COVID-19 CASE SUMMARY
There have been twelve (12) new cases of COVID-19 in Montgomery and Rocky Hill since our last report on Tuesday, 10-12-21, and eighteen (18) over the last week. More than half of the local cases being monitored are under age 20.
WHY WE STILL QUARANTINE
By Devangi Patel
Montgomery Township Acting Health Officer
Despite a 95% adult vaccination rate, about 5,000 Montgomery residents remain unvaccinated, in most cases because they are children under 12 who are not yet eligible.
That’s why many of our new COVID-19 cases are connected to Montgomery Township schools and youth athletic programs. In some cases, an entire youth sports team needs to be quarantined at home for a week or more, until we can determine through testing that each teammate has not been infected.
We know this is frustrating for our families, but we want to assure you that the protocols we have in place are working. Our goal is to help stop any isolated cases from turning into outbreaks. This is how we keep schools open. By avoiding wider outbreaks of COVID-19 we can keep our schools fully open for in-person instruction.
This week, the White House told governors to start preparing their states for the expected approval of the Pfizer vaccine for children aged 5 to 11 in a matter of weeks. My department is working closely with Montgomery Township Schools to develop an efficient process for making the vaccine available to all our students as soon as possible following FDA approval.
Until we can vaccinate our children—both over and under age 12—contact tracing and quarantines will remain vital tools for keeping our community safe and our schools fully open.
PIKE RUN HOSTS COMBINED COVID AND FLU SHOT CLINIC
The Montgomery Township Health Department is offering both the Moderna COVID-19 Vaccine and annual flu shots at a combined clinic at the Pike Run Clubhouse today, Friday, from 5 to 7 pm. The clinic at 40 Pike Run Road is open to everyone, regardless of whether they reside in the Pike Run development.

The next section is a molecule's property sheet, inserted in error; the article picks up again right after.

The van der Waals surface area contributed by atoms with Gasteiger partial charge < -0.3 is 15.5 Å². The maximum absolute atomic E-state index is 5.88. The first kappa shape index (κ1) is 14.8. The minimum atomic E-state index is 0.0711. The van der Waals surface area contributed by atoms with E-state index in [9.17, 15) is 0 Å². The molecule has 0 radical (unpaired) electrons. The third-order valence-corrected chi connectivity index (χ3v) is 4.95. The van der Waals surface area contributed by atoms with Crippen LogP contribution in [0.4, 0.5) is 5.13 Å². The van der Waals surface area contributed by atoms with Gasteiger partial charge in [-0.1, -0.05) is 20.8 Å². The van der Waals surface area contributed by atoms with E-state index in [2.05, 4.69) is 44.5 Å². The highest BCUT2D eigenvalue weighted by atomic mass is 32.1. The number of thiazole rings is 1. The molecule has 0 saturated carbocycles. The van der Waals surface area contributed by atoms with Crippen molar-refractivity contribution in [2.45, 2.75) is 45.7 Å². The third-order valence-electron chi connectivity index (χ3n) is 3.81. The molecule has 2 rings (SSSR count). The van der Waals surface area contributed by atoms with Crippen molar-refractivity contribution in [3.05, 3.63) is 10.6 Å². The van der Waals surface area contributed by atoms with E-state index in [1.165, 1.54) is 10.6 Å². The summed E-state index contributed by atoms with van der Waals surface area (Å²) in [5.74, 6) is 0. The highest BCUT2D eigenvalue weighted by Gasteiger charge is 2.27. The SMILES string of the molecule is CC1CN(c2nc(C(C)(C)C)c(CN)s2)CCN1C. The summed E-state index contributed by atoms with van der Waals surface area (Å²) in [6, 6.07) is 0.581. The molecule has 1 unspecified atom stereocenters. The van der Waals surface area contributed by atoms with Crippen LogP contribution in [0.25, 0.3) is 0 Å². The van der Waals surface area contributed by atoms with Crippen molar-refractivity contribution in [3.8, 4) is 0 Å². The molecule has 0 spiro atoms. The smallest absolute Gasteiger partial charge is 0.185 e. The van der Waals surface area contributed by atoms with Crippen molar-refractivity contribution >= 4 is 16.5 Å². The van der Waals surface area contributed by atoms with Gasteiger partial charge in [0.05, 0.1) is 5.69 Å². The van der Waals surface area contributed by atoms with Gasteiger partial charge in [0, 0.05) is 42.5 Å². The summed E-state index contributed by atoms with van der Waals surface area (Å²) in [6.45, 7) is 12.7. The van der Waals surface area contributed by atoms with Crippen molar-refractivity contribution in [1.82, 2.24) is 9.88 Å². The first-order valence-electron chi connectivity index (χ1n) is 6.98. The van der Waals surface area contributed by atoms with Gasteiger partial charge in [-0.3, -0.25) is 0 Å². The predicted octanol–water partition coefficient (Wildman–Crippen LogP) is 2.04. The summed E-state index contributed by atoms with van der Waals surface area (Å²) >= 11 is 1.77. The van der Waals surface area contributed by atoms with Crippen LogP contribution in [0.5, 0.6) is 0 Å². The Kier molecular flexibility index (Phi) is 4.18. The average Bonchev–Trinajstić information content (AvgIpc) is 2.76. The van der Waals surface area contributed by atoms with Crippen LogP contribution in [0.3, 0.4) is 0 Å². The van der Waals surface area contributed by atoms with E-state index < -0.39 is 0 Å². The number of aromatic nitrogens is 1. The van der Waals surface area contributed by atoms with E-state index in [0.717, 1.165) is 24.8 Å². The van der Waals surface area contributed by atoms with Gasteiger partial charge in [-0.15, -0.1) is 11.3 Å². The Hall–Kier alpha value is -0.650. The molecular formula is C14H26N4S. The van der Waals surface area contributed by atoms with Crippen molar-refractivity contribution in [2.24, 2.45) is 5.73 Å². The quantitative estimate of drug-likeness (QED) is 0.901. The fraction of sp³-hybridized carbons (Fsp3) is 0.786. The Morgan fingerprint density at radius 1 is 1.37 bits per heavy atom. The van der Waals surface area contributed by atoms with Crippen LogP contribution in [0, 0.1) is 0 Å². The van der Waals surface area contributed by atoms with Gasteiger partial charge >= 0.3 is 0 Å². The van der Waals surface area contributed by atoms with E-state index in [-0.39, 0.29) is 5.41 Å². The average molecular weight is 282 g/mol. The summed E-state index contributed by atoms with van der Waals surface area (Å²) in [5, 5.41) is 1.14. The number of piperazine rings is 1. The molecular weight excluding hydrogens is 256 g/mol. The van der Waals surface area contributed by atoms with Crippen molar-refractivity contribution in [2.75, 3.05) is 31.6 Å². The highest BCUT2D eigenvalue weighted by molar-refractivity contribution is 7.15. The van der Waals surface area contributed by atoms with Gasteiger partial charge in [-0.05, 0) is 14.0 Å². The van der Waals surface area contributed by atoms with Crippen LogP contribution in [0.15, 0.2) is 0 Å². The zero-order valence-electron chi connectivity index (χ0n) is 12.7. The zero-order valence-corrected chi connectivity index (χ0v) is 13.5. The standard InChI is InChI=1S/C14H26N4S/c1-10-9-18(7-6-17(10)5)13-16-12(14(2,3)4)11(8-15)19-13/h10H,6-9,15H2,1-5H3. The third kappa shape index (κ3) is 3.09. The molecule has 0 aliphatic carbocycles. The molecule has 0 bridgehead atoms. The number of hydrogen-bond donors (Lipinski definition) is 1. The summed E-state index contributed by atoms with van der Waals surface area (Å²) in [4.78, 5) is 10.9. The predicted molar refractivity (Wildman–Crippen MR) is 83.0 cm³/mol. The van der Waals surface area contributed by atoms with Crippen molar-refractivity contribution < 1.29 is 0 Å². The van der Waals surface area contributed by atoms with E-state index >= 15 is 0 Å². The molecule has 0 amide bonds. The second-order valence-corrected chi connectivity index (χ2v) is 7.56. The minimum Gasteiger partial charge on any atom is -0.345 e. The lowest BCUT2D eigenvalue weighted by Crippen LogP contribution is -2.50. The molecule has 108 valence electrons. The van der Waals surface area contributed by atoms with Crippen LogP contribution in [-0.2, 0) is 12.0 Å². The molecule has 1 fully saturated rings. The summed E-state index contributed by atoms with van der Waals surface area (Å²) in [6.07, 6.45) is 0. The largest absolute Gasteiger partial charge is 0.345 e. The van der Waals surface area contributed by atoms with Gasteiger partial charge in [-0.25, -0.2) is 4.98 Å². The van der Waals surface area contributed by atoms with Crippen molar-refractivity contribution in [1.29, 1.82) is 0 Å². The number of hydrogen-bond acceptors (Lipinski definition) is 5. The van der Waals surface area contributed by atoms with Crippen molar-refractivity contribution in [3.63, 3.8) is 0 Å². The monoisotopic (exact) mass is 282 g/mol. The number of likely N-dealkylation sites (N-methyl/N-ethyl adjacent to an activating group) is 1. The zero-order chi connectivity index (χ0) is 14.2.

Appointments are recommended but not required. The Township website provides additional information and registration for the COVID-19 vaccines and the annual flu shots, or you can make an appointment by calling (609) 874-8007.
Flu shots are free for Seniors with Medicare, for first responders, and for residents who lost their job or insurance due to the COVID-19 pandemic. For all others, the cost is $25 and can be paid via credit card or check.
Additional COVID-19 vaccination opportunities, including at local pharmacies, can be found at the NJ vaccine finder website.
HAZARDOUS WASTE DROP-OFF TOMORROW IN HILLSBOROUGH
Somerset County is holding a free Household Hazardous Waste Drop-off event, the last one in 2021. Residents can safely dispose of their harmful household items on Saturday, Oct. 16, from 9 am to 2 pm, at the South County Public Works Garage, located at 410 Roycefield Road, Hillsborough, NJ 08844.
Residents must stay in their vehicles and wear masks. Materials should be stored in residents’ trunks, cargo areas, or truck beds and items must be accessible to the staff, so they can easily remove items from vehicles.
Residents must be prepared to show a current driver’s license, valid lease, tax bill or any other bill with a Somerset County address. Pre-registration is not required. Businesses or commercial vehicles are NOT allowed.
Household Hazardous Waste Items that Will Be Accepted
You may bring: banned or outdated pesticides, antifreeze, transmission fluid, brake fluid, wet-cell car batteries, motor oil (five-gallon maximum), fluorescent tubes and compact fluorescent light bulbs, ammonia-based cleaners, gasoline, kerosene, mercury switches, oil-based paints, pool chemicals, propane tanks and rechargeable and button-cell batteries.
Items Not Accepted
DO NOT drop off: tires, or electronics (computers and televisions), infectious waste, gas cylinders, smoke detectors, air conditioners, dehumidifiers, or latex-based paint.
For more information about the types and quantities of materials that will be accepted at the event, contact the Somerset County Division of Solid Waste Management at 908-231-7109, send an email to firstname.lastname@example.org, or visit www.co.somerset.nj.us/HHW.